Hurricane
Opal blew through north Georgia on a Wednesday evening in October
1995 and heavy rains (8 inches) guaranteed that the Amicalola would
have water during the season in which it is usually bone dry. So, I
decided to take Friday off and go paddling.

I set up my
shuttle by leaving my mountain bike chained to a tree at Devil’s
Elbow. Then I drove up to Six Mile (the traditional put in on the
Georgia Dept. Natural Resources site). I unloaded my non-whitewater
Mohawk and noticed that the water was high, but within its banks, and
moving along at a rapid clip. In fact, it was a bit
unnerving.

Thanks to that water level, I was able to make good
time the first couple of miles on the stretch that is ordinarily very
scrapey with alot of rock gardens. Amicalola is a beautiful, wild
creek, the scenery was spectacular, and was enjoying myself immensely
as I approached Cochran Creek and the stretch with three nice class
II/II+ rapids.

Just above Cochran Creek, I rounded a curve and
encountered two rafts full of laughing paddlers. They were river
guides for one of the mountain outfitters and had paddled kayaks on
the Amicalola the previous day, just 12 hours after Opal came
through. When they had reached the ledge just below Cochran Creek,
the conditions were so attrocious that they had pulled out, left
their kayaks in the woods, hiked up a mountain to a road and
hitchhiked home. Now they had returned to retrieve their kayaks and
reported that the water level had already fallen three feet
overnight!

Shortly thereafter I approached the ledge,
ordinarily a class II or II+ with an river-wide, four foot drop. The
volume of water going over that ledge, and the immense wall of water
just below, left me stunned and unable to imagine what it must have
looked like the previous day when the creek was three feet
higher.

For reasons I no longer recall, I decided to proceed.
I don’t know if there weren’t any sneak routes or if I decided I was
up to the challenge. I ran the usual route near the center, sped over
the ledge, and hit the wall of water below straight on. The result
was a turbulant, jolting, out of control ride. Somehow, I managed to
remain upright although my Mohawk filled with water and I lost my
grip on my paddle.

It was all over in a second or two, and
momentarily I sat there gathering my wits, both addled and energized
by adrenelin. Then I noticed my paddle proceeding toward the next
rapid, which lies just a couple of hundred yards downstream.

This
next rapid is probably the toughest on the upper Amicalola, a Class
II+ ride that begins on river right, falls to the left, and then back
to the right, ending in the center of the creek. It looked like my
paddle was going to beat me to the rapid. I did not want to try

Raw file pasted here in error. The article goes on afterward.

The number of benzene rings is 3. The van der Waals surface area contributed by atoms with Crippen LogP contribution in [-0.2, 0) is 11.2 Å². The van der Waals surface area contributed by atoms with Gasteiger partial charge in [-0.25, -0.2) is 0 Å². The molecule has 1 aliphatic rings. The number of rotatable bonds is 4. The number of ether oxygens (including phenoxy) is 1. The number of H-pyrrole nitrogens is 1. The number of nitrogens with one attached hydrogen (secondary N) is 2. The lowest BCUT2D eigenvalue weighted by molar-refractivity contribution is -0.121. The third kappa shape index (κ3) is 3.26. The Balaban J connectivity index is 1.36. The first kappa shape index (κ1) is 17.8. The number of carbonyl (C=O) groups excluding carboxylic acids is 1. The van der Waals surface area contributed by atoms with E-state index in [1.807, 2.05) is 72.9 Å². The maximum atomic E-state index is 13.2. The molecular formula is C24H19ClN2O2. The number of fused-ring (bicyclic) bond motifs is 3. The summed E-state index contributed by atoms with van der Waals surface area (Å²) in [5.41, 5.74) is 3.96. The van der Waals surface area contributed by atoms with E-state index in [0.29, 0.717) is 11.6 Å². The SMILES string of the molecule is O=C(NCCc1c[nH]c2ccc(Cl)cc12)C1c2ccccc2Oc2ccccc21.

navigating the turns without my paddle, so I paddled with my hands as
fast as I could. I caught up to my paddle at the entrance to the
rapid. I had no time to “admire” how the tremendous volume
of water had elevated this fall to another class altogether. I had no
time to plan my attack. I just picked up my paddle and tried to
control the descent of my water-filled canoe as it entered the
maelstrom of water.

Again, I somehow managed to remain upright
although my canoe was completely filled with water by the time I
exited the rapid. I stopped somewhere below to empty it out and
gather my wits and composure. I felt a strong sense of relief at
having made it through the two rapids uninjured. One more rapid
remained, and at that point all I wanted to do was get through
safely, survive the experience, complete the trip, and go home to
take up some sort of safe hobby.

I don’t think I had any
trouble with the third rapid, although it too was a different animal
than I had seen on prior trips. Whatever transpired there, however,
has faded out of my memory, overshadowed by the events upstream.

At
normal water levels, the Upper Amicalola is a Class II trip perfect
for beginners. There are easy shoals and rock gardens near the
put-in, gradually increasing in difficulty to the three Class II/II+
ledges and rapids below Cochran Creek. I have never been a Class IV
paddler, so I don’t rightly know how to rate the rapids I encountered
that day, although I think they equaled the Nantahala’s Lesser Wesser
(III+), which I have paddled many times. I can’t imagine what it
would have been like the day before when those kayakers had abandoned
their boats and the water had been three feet higher.

There
are a couple of Class II rapids on the stretch below Devil’s Elbow
(just above Highway 53) that are also entertaining. From Highway 53,
I have paddled and hiked down to Edge-of-the-World Falls, but have
never tried that series of rocky ledges. For some reason,
Edge-of-the-World is the most intimidating series of rapids I have
seen (or at least equalling Bull Sluice on the occasions that I have
viewed the Edge from downstream). Most paddling guides I have seen
don’t seem nearly as impressed with Edge as I am (rated Class III or
IV), and it is rated lower the Bull Sluice (V), but I have no desire
to paddle either, especially when the water levels are high. Give me
the Cartecay’s good ol’ S-Turn any day.

Regards,
Dan
Roper
Rome, GA